There’s a lot of buzz in the music industry about this summer’s Beach Boys reunion tour featuring all the surviving members, most notably, Brian Wilson. The word genius gets tossed around quite a bit in rock’n’roll circles, but in Brian’s case it’s well earned. Even though the band started out by borrowing Four Freshman vocal arrangements and Chuck Berry guitar riffs, it didn’t take long for Brian to stand out as a songwriter and producer. In the beginning, they capitalized on the California dream of sunshine, surfing and hot rods, but you could already see that Wilson was moving past the fads with songs like In my room and When I grow up to be a man.
When the Beatles came along, everything changed. Most of the band members wanted to stick with the formula, but Brian was ready to match anything that Lennon and McCartney created. The result was the album Pet Sounds, released in 1966. The closest thing to surf music was a rearrangement of the folk song, Sloop John B. The rest of the album was a musical photograph of the inside of Brian’s mind. From the haunting Dont talk (put your head on my shoulder) to the remorse of I just wasn’t made for these times, Brian gave us glimpses of the inner conflicts that would eventually cripple him.
In my opinion, it is the closest thing to a perfect pop music album ever recorded. To this day I can’t listen to it without marveling at the depth and fullness of those songs, produced by a guy who was deaf in one ear. It still makes me smile.
And Smile was Brian’s downfall. Brian was already eons past Pet Sounds and ready to challenge Sgt. Pepper as the defining album of the sixties. The unreleased album (until 2004) has become the stuff of legend, even inspiring the movie Eddie and the Cruisers.
I have been fortunate enough to see the band three times. The first time was 1965 at the Memorial Auditorium in Sacramento. (Sac was the Boys’ favorite audience. The year before they recorded their first live album there.) It was the only time I got to see Brian, who quit touring with the band because of his hearing problems.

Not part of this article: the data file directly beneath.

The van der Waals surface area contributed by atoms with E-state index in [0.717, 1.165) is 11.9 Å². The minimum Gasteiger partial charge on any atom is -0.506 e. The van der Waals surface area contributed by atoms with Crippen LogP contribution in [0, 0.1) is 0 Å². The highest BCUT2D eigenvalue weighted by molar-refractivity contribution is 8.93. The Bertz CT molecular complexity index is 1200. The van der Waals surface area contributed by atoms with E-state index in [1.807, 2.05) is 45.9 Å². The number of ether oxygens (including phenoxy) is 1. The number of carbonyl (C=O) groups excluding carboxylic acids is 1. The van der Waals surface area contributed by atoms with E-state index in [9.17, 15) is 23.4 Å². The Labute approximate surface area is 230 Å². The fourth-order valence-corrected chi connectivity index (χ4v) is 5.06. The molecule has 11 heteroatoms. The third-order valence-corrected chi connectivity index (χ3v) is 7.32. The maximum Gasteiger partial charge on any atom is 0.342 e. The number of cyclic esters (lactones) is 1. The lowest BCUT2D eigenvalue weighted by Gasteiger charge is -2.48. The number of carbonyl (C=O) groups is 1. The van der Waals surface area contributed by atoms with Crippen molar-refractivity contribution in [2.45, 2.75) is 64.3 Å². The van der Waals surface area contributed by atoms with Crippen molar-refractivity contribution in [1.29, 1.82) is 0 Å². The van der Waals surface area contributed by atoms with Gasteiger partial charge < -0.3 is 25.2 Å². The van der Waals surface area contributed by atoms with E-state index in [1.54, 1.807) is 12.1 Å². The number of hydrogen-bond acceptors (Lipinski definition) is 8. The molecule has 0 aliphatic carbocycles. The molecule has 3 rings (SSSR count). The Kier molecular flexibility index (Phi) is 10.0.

The second time was by far the best. In 1971, I was visiting friends in Forest Hills, New York, and found out the band was playing at Carnegie Hall. I took the double-A train downtown and bought a ticket from a scalper. The band was out promoting their new album Surf’s Up, and Brian had been replaced by Blondie Chaplin. (Blondie once appeared at the Nevada Theatre with rock legends Paul Butterfield and Rick Danko of The Band, but that’s another story.) It was a wonderful performance, and the band played mostly new material. But it was telling that even at the prestigious Carnegie, the stuff that got the biggest applause were the old surfing standards.
When I saw them again in 1974, they had totally reverted to the old Beach Boys, right down to the matching striped shirts. I like the old songs, but it was sad to see them become a nostalgia act.
Since then, Brian has made a comeback from years of drug use and mental illness. After all his highly publicized problems, it’s amazing that he is only surviving Wilson brother. (Dennis drowned and Carl died of lung cancer.) I doubt that I’ll make it to see them this time around, but it’s nice to know they are still out there making music. It’s the great thing about America, there are always second acts, and sometimes a third or fourth, if you can live long enough.